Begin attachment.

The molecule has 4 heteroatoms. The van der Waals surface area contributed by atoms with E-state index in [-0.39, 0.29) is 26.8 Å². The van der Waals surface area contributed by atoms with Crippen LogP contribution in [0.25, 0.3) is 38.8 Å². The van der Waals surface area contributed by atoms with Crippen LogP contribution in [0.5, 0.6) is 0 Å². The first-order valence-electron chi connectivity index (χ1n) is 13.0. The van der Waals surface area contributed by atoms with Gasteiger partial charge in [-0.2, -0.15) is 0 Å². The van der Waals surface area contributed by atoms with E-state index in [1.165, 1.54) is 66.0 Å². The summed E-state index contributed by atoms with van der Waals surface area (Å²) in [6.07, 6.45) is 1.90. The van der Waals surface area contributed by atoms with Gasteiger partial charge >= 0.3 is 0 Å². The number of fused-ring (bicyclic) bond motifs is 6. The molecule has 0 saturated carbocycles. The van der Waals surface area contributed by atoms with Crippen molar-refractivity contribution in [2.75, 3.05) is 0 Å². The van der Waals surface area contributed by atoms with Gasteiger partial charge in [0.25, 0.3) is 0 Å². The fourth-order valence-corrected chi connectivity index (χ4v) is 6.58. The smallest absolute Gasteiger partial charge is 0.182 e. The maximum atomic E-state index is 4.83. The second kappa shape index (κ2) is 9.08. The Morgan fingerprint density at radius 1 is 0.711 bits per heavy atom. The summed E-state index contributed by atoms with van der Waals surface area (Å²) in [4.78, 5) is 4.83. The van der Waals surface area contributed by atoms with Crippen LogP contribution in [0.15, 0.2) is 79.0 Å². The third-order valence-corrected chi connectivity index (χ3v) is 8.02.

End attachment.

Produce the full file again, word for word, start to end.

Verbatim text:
The molecule has 4 heteroatoms. The van der Waals surface area contributed by atoms with E-state index in [-0.39, 0.29) is 26.8 Å². The van der Waals surface area contributed by atoms with Crippen LogP contribution in [0.25, 0.3) is 38.8 Å². The van der Waals surface area contributed by atoms with Crippen LogP contribution in [0.5, 0.6) is 0 Å². The first-order valence-electron chi connectivity index (χ1n) is 13.0. The van der Waals surface area contributed by atoms with Gasteiger partial charge in [-0.2, -0.15) is 0 Å². The van der Waals surface area contributed by atoms with E-state index in [1.165, 1.54) is 66.0 Å². The summed E-state index contributed by atoms with van der Waals surface area (Å²) in [6.07, 6.45) is 1.90. The van der Waals surface area contributed by atoms with Gasteiger partial charge >= 0.3 is 0 Å². The number of fused-ring (bicyclic) bond motifs is 6. The molecule has 0 saturated carbocycles. The van der Waals surface area contributed by atoms with Crippen molar-refractivity contribution in [2.75, 3.05) is 0 Å². The van der Waals surface area contributed by atoms with Gasteiger partial charge in [0.25, 0.3) is 0 Å². The fourth-order valence-corrected chi connectivity index (χ4v) is 6.58. The smallest absolute Gasteiger partial charge is 0.182 e. The maximum atomic E-state index is 4.83. The second kappa shape index (κ2) is 9.08. The Morgan fingerprint density at radius 1 is 0.711 bits per heavy atom. The summed E-state index contributed by atoms with van der Waals surface area (Å²) in [4.78, 5) is 4.83. The van der Waals surface area contributed by atoms with Crippen LogP contribution in [0.15, 0.2) is 79.0 Å². The third-order valence-corrected chi connectivity index (χ3v) is 8.02.